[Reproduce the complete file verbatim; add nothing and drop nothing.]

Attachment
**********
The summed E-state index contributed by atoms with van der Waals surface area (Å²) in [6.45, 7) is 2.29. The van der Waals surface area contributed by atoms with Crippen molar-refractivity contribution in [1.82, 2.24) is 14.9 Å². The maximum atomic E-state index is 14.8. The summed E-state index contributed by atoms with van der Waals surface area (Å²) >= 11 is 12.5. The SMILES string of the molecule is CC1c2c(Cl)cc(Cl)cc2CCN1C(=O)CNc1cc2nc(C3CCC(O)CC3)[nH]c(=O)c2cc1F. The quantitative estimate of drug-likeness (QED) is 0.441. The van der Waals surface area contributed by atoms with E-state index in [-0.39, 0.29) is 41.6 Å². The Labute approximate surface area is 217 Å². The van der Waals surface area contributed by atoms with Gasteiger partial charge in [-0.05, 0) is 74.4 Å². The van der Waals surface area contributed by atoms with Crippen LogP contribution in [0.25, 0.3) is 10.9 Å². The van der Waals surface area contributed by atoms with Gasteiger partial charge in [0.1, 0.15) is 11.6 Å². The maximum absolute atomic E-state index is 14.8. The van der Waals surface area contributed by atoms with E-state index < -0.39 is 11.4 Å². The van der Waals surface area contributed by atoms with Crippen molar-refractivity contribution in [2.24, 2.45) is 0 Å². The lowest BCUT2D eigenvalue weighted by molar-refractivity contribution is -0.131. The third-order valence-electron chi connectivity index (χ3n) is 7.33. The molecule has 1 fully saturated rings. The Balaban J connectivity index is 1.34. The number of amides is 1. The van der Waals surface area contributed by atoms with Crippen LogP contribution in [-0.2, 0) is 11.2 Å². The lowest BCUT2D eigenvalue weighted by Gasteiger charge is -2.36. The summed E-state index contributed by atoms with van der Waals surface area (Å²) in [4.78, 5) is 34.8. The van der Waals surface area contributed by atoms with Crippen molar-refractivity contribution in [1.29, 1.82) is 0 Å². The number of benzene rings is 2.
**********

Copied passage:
The summed E-state index contributed by atoms with van der Waals surface area (Å²) in [6.45, 7) is 2.29. The van der Waals surface area contributed by atoms with Crippen molar-refractivity contribution in [1.82, 2.24) is 14.9 Å². The maximum atomic E-state index is 14.8. The summed E-state index contributed by atoms with van der Waals surface area (Å²) >= 11 is 12.5. The SMILES string of the molecule is CC1c2c(Cl)cc(Cl)cc2CCN1C(=O)CNc1cc2nc(C3CCC(O)CC3)[nH]c(=O)c2cc1F. The quantitative estimate of drug-likeness (QED) is 0.441. The van der Waals surface area contributed by atoms with E-state index in [-0.39, 0.29) is 41.6 Å². The Labute approximate surface area is 217 Å². The van der Waals surface area contributed by atoms with Gasteiger partial charge in [-0.05, 0) is 74.4 Å². The van der Waals surface area contributed by atoms with Crippen LogP contribution in [0.25, 0.3) is 10.9 Å². The van der Waals surface area contributed by atoms with Gasteiger partial charge in [0.1, 0.15) is 11.6 Å². The maximum absolute atomic E-state index is 14.8. The van der Waals surface area contributed by atoms with E-state index < -0.39 is 11.4 Å². The van der Waals surface area contributed by atoms with Crippen molar-refractivity contribution in [2.24, 2.45) is 0 Å². The lowest BCUT2D eigenvalue weighted by molar-refractivity contribution is -0.131. The third-order valence-electron chi connectivity index (χ3n) is 7.33. The molecule has 1 fully saturated rings. The Balaban J connectivity index is 1.34. The number of amides is 1. The van der Waals surface area contributed by atoms with Crippen LogP contribution in [-0.2, 0) is 11.2 Å². The lowest BCUT2D eigenvalue weighted by Gasteiger charge is -2.36. The summed E-state index contributed by atoms with van der Waals surface area (Å²) in [4.78, 5) is 34.8. The van der Waals surface area contributed by atoms with Crippen molar-refractivity contribution in [1.29, 1.82) is 0 Å². The number of benzene rings is 2.